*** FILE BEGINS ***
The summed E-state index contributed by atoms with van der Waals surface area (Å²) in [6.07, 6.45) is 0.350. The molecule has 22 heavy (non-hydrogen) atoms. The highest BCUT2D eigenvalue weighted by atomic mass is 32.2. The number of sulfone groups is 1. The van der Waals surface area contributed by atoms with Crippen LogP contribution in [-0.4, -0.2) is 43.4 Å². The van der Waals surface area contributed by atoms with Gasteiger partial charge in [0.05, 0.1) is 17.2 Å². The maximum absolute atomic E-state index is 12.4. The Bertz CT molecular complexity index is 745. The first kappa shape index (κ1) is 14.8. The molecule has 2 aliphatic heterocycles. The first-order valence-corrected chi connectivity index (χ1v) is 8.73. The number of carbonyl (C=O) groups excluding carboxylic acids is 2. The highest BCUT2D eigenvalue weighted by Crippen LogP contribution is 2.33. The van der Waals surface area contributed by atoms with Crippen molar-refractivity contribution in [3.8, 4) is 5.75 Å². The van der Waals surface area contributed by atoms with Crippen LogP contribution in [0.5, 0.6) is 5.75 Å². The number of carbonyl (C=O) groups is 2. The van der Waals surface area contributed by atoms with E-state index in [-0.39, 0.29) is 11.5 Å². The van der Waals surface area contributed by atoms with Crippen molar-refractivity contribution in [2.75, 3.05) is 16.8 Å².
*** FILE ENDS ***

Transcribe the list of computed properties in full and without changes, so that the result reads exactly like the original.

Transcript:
The summed E-state index contributed by atoms with van der Waals surface area (Å²) in [6.07, 6.45) is 0.350. The molecule has 22 heavy (non-hydrogen) atoms. The highest BCUT2D eigenvalue weighted by atomic mass is 32.2. The number of sulfone groups is 1. The van der Waals surface area contributed by atoms with Crippen LogP contribution in [-0.4, -0.2) is 43.4 Å². The van der Waals surface area contributed by atoms with Gasteiger partial charge in [0.05, 0.1) is 17.2 Å². The maximum absolute atomic E-state index is 12.4. The Bertz CT molecular complexity index is 745. The first kappa shape index (κ1) is 14.8. The molecule has 2 aliphatic heterocycles. The first-order valence-corrected chi connectivity index (χ1v) is 8.73. The number of carbonyl (C=O) groups excluding carboxylic acids is 2. The highest BCUT2D eigenvalue weighted by Crippen LogP contribution is 2.33. The van der Waals surface area contributed by atoms with Crippen molar-refractivity contribution in [3.8, 4) is 5.75 Å². The van der Waals surface area contributed by atoms with Crippen LogP contribution in [0.5, 0.6) is 5.75 Å². The number of carbonyl (C=O) groups is 2. The van der Waals surface area contributed by atoms with E-state index in [-0.39, 0.29) is 11.5 Å². The van der Waals surface area contributed by atoms with Crippen molar-refractivity contribution in [2.75, 3.05) is 16.8 Å².